A colleague told me a story today.
A friend of hers had spoken to the media for the first time regarding the Productivity Commission public hearings. She was nervous, but did great. The story was picked up and ran in a major newspaper. She spoke about the importance of not watering down qualification requirements for educators working in the 0-3 age range.
Then my colleague told me that since the publication of that story, a number of people had attacked her friend for what was reported. It was perceived that she was having a go at educators who held a Certificate III, or were studying towards one. The attacks were personal and upsetting.
I was shocked, and then angry, to hear this story. I remember the first time I spoke to a major media outlet – I was terrified. I still occasionally do media, and still get fairly nervous. This person had shown personal courage, and demonstrated the strength of her convictions for what young children deserve.
This story helped me re-examine and reflect on a disturbing feature of Australia’s early childhood education and care sector that I have regularly observed. It was strongly visible during the introduction of the National Quality Framework.
The best way I can describe it is “reverse elitism”. A disdain of higher qualifications, and a visceral reaction when the Certificate III qualification is questioned.
I have never understood this. I used to not have any early childhood qualifications. I studied my Certificate III. I accepted that the Diploma qualification was a higher qualification.
I studied my tertiary degree, accepting that it was a higher qualification than the Diploma – thereby conferring on me greater knowledge and skills.
The section of the media report that had unleashed the attack on my colleague’s friend was a section that referred to Certificate III-qualified educators as “less skilled” than Diploma qualified educators.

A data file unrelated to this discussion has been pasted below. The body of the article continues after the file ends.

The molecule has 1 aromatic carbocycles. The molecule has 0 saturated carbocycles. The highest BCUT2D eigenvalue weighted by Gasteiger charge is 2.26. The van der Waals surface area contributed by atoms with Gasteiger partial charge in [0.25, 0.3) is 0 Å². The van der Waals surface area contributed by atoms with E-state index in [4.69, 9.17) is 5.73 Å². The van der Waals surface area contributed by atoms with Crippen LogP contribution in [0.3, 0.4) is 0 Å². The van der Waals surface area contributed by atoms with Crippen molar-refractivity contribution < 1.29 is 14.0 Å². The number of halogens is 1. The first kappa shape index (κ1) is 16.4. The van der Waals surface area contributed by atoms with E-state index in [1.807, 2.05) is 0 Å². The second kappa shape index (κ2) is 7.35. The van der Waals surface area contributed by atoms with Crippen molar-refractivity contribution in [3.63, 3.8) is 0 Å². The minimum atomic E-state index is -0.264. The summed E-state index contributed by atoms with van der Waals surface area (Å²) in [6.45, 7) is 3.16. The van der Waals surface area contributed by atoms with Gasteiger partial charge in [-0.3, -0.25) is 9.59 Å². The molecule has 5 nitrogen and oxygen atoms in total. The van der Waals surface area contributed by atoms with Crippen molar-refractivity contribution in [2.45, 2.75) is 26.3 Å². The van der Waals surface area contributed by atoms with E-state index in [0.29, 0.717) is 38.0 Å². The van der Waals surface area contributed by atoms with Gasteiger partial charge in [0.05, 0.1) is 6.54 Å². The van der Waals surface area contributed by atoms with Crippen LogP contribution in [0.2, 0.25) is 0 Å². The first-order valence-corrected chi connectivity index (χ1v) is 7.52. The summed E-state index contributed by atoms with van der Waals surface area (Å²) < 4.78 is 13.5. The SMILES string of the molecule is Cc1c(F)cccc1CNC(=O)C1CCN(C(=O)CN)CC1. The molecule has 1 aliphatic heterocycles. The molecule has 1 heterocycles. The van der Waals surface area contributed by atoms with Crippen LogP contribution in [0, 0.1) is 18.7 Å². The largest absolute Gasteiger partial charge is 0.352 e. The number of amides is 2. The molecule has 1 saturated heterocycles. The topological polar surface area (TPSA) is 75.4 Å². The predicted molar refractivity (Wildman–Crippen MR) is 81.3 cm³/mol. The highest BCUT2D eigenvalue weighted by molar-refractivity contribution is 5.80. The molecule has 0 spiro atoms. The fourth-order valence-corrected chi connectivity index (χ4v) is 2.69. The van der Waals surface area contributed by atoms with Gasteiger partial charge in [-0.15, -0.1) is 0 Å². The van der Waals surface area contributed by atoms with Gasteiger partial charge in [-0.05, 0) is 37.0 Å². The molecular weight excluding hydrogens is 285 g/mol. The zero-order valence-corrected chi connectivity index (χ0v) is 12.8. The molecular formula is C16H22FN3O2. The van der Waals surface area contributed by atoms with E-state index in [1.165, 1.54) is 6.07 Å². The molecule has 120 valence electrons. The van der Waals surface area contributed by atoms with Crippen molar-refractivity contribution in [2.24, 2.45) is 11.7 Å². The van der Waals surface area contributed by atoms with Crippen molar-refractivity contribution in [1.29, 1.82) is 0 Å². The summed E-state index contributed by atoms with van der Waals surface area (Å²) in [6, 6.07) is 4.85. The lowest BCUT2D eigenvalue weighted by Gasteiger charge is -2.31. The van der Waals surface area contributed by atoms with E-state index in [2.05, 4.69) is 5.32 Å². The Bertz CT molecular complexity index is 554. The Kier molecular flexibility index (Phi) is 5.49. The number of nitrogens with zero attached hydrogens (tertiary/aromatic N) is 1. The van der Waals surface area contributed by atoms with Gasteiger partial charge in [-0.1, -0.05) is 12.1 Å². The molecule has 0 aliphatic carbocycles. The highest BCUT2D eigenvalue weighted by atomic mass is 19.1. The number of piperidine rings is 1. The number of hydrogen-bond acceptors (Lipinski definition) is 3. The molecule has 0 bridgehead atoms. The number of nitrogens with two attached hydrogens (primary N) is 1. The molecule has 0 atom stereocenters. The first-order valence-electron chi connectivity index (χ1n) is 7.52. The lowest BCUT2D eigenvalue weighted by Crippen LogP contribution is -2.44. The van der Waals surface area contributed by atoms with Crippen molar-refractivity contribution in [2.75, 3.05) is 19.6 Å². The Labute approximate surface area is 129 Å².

OK, that is not “having a go” or “disrespecting” educators. That is a statement of fact.
I work with fantastic Certificate III-trained educators, and those who are studying towards that qualification. I value and respect their contributions to their centres, and try to ensure that I give them face-to-face acknowledgement of that.
Do you know what the next thing I usually say is? “When are you studying your Diploma?”
I say very nearly the same thing to the great Diplomas I encounter. “When are you going on to do your degree?”
A colleague of mine recently asked me what my plans were to do my Masters degree!
A higher qualification is just that – a higher qualification. It is not disrespectful or elitist to say so. A similar argument was raised when the minimum qualification requirement was introduced – it was disrespecting the “experience” and “wisdom” of those who had worked in the sector for a long time, but had no qualification.
This battle is over. A minimum qualification is essential. The idea that you need a minimum qualification to help build a house, but can wander in off the street and help lay the foundations for a child’s entire future is insanity.
We should be encouraging everyone to strive for a higher qualification – the Certificate III is a wonderful entry into the sector, but it is only the beginning of the set of skills that are needed to support young children’s development.
Yes, study is a challenge. I studied my Diploma while working full-time, and I completed my tertiary degree in a four-year period which saw me get married, welcome two children into our family and work full-time as a Centre Director and Area Manager. Easy, it was not.
It is time that the sector confronted this ugly vein of prejudice. The Certificate III is the beginning of an educator’s qualification journey, not the end. Those who hold this qualification are worthy of being valued and respected for their contributions, but this does not change the fact that we should strive for the highest qualified people working with young children.
Clearly stating that the Diploma qualification is a higher-skilled qualification than a Certificate III should not be a shocking statement that upsets anyone – and the fact that it does tells of a deeper issue with our workforce.
My colleague told me today that the experience had left her friend unwilling to undertake any more advocacy. What does this say about us that when one of the few of us with the courage to speak out does so, she is shot down?